I was asked more than once why I don’t draw owls, and given the fact that they are my next favorite animals after horses it really begs the question. My explanation so far was that it’s far easier to obtain my own horse reference which is always preferred over free and inexpensive options that can be used by somebody else too.
However, the time keeps marching by, and my own supply of owl photos stays at zero. I do see owls every now and then which is very nice, but the lighting conditions are such that even the best camera in the world will not help my shaky coffee hands to make even a semi-decent shot. So I finally looked for other options.
So now I have my very own owl peaking out of a crumbling wall. Thank you, Lynton Bolton, for a great reference photo.
An observation: if an owl has light, fluffy feathers they will do everything they can to turn out a mess. They observe no rules, no order, nothing of what fur usually does.
About two months ago I received a rather unusual request to create an illustration for a book that was not finished yet and didn’t have a title. All I had to go by was a short foreword and a few more details from the author. The interpretation and medium was left up to me. On one hand, it was very enticing to have that much creative freedom, on the other, it was as reassuring as walking through a thick fog. The temptation prevailed.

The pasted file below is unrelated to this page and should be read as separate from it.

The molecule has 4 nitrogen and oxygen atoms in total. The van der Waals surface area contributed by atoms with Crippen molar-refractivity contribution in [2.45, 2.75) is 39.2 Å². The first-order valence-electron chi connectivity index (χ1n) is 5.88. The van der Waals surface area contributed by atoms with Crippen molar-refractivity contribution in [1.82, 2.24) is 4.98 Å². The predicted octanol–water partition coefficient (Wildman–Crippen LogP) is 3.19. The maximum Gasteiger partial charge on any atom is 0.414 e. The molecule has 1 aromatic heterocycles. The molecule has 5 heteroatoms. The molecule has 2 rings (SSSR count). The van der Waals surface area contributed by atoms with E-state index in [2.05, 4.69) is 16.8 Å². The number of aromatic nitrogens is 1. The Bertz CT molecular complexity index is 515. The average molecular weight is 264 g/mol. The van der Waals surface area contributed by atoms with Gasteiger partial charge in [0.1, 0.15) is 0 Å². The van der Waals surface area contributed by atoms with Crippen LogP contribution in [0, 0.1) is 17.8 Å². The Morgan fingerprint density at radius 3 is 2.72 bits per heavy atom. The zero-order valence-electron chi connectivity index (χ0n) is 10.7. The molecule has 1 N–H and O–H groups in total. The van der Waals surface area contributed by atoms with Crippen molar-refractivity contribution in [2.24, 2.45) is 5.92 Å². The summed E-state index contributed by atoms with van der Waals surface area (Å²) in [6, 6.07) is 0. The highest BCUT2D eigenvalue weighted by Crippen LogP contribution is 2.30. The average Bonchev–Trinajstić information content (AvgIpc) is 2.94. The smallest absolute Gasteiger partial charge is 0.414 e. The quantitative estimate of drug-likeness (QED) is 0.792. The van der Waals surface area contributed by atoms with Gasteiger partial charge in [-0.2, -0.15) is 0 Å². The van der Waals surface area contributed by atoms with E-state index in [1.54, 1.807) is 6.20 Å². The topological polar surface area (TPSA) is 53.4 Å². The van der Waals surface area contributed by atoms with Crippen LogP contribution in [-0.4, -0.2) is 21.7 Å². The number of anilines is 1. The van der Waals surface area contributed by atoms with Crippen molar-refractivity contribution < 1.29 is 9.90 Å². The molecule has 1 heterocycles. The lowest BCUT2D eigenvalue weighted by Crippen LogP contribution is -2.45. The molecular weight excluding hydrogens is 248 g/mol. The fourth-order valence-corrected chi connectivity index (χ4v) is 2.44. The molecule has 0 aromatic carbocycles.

To make myself feel a little better, I sent the author a rough sketch of what I had in mind, and to my surprise she enthusiastically approved it. Since I didn’t know which parts of the storyline are going to be the most prominent in the book, I went with the main theme of an abrupt change from a farm teen to raising the son on her own in a city. The shadow in the illustration is the girl’s son in the end of the book, grown up and capable of supporting herself, her concern for years and a final reward. Today I turned the illustration to to the author. Thankfully, she loved the finished work which made me happy. She is till working on the book, hopefully the illustration will give her an extra creativity nudge.
colored pencil on drawing paper, 9″ x 12″
Scinthia – 4″ x 6″, charcoal on drawing paper
This is what I hope to be the return of my long lost love for portraits. I mean human portraits. Horses were always fine and still are. But I haven’t draw a single human face in more than 15 years except for an occasional sketch here and there. It’s coming back now an feels like slipping in old comfortable shoes. “Scinthia” is not a real person, it’s my guess at what the name might look like.